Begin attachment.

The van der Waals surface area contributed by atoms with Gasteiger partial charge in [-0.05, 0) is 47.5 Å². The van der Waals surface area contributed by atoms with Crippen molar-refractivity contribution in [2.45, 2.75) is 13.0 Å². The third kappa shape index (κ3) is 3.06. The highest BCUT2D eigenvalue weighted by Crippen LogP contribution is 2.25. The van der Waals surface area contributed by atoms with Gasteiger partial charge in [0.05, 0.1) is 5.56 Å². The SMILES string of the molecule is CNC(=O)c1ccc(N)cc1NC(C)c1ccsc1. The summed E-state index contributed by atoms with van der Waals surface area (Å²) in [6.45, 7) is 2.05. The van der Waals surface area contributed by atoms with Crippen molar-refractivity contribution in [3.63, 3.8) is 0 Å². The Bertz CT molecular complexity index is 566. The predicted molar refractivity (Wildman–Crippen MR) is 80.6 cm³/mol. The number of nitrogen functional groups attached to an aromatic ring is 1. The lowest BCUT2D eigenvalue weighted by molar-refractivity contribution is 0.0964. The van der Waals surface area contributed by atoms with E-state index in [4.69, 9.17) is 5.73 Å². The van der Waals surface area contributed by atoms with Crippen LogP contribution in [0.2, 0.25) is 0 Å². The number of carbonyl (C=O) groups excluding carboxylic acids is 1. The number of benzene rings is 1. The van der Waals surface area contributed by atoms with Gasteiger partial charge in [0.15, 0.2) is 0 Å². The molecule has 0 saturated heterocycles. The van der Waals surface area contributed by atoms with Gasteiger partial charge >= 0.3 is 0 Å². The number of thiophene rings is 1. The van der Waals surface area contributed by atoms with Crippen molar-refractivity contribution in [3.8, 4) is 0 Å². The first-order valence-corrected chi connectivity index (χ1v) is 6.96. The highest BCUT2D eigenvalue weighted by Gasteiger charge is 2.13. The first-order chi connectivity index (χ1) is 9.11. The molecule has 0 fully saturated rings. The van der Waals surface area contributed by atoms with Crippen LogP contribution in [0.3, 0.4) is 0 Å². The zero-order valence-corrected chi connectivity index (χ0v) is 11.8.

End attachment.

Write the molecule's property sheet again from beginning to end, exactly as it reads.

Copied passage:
The van der Waals surface area contributed by atoms with Gasteiger partial charge in [-0.05, 0) is 47.5 Å². The van der Waals surface area contributed by atoms with Crippen molar-refractivity contribution in [2.45, 2.75) is 13.0 Å². The third kappa shape index (κ3) is 3.06. The highest BCUT2D eigenvalue weighted by Crippen LogP contribution is 2.25. The van der Waals surface area contributed by atoms with Gasteiger partial charge in [0.05, 0.1) is 5.56 Å². The SMILES string of the molecule is CNC(=O)c1ccc(N)cc1NC(C)c1ccsc1. The summed E-state index contributed by atoms with van der Waals surface area (Å²) in [6.45, 7) is 2.05. The van der Waals surface area contributed by atoms with Crippen molar-refractivity contribution in [3.63, 3.8) is 0 Å². The Bertz CT molecular complexity index is 566. The predicted molar refractivity (Wildman–Crippen MR) is 80.6 cm³/mol. The number of nitrogen functional groups attached to an aromatic ring is 1. The lowest BCUT2D eigenvalue weighted by molar-refractivity contribution is 0.0964. The van der Waals surface area contributed by atoms with E-state index in [4.69, 9.17) is 5.73 Å². The van der Waals surface area contributed by atoms with Crippen LogP contribution in [0.2, 0.25) is 0 Å². The number of carbonyl (C=O) groups excluding carboxylic acids is 1. The number of benzene rings is 1. The van der Waals surface area contributed by atoms with Gasteiger partial charge in [0.15, 0.2) is 0 Å². The molecule has 0 saturated heterocycles. The van der Waals surface area contributed by atoms with Gasteiger partial charge >= 0.3 is 0 Å². The number of thiophene rings is 1. The van der Waals surface area contributed by atoms with Crippen molar-refractivity contribution in [3.8, 4) is 0 Å². The first-order valence-corrected chi connectivity index (χ1v) is 6.96. The highest BCUT2D eigenvalue weighted by Gasteiger charge is 2.13. The first-order chi connectivity index (χ1) is 9.11. The molecule has 0 fully saturated rings. The van der Waals surface area contributed by atoms with Crippen LogP contribution in [0.3, 0.4) is 0 Å². The zero-order valence-corrected chi connectivity index (χ0v) is 11.8.